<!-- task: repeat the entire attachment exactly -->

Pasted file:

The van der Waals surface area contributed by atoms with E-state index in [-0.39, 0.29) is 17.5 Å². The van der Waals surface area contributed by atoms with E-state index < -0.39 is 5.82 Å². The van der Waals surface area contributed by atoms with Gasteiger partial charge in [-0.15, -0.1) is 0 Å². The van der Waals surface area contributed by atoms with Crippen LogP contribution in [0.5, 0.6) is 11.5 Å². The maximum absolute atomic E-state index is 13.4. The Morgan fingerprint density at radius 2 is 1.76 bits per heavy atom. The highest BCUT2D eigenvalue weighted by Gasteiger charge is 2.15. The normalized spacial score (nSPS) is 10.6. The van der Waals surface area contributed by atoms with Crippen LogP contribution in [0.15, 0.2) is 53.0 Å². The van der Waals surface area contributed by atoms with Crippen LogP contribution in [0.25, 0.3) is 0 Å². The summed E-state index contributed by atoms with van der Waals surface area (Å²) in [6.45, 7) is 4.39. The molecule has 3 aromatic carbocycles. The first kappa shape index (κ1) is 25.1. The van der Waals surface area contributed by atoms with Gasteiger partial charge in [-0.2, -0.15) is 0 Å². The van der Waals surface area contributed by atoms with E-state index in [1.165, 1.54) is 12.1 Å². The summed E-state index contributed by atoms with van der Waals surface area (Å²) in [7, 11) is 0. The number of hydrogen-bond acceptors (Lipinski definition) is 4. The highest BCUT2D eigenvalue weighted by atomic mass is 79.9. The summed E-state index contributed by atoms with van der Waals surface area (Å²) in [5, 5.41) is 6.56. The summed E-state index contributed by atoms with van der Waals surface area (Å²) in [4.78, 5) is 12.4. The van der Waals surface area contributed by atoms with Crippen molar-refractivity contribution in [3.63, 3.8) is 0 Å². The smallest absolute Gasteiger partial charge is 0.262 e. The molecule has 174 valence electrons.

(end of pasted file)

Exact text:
The van der Waals surface area contributed by atoms with E-state index in [-0.39, 0.29) is 17.5 Å². The van der Waals surface area contributed by atoms with E-state index < -0.39 is 5.82 Å². The van der Waals surface area contributed by atoms with Gasteiger partial charge in [-0.15, -0.1) is 0 Å². The van der Waals surface area contributed by atoms with Crippen LogP contribution in [0.5, 0.6) is 11.5 Å². The maximum absolute atomic E-state index is 13.4. The Morgan fingerprint density at radius 2 is 1.76 bits per heavy atom. The highest BCUT2D eigenvalue weighted by Gasteiger charge is 2.15. The normalized spacial score (nSPS) is 10.6. The van der Waals surface area contributed by atoms with Crippen LogP contribution in [0.15, 0.2) is 53.0 Å². The van der Waals surface area contributed by atoms with Crippen LogP contribution in [0.25, 0.3) is 0 Å². The summed E-state index contributed by atoms with van der Waals surface area (Å²) in [6.45, 7) is 4.39. The molecule has 3 aromatic carbocycles. The first kappa shape index (κ1) is 25.1. The van der Waals surface area contributed by atoms with Gasteiger partial charge in [-0.2, -0.15) is 0 Å². The van der Waals surface area contributed by atoms with E-state index in [1.165, 1.54) is 12.1 Å². The summed E-state index contributed by atoms with van der Waals surface area (Å²) in [7, 11) is 0. The number of hydrogen-bond acceptors (Lipinski definition) is 4. The highest BCUT2D eigenvalue weighted by atomic mass is 79.9. The summed E-state index contributed by atoms with van der Waals surface area (Å²) in [5, 5.41) is 6.56. The summed E-state index contributed by atoms with van der Waals surface area (Å²) in [4.78, 5) is 12.4. The van der Waals surface area contributed by atoms with Crippen molar-refractivity contribution in [3.63, 3.8) is 0 Å². The smallest absolute Gasteiger partial charge is 0.262 e. The molecule has 174 valence electrons.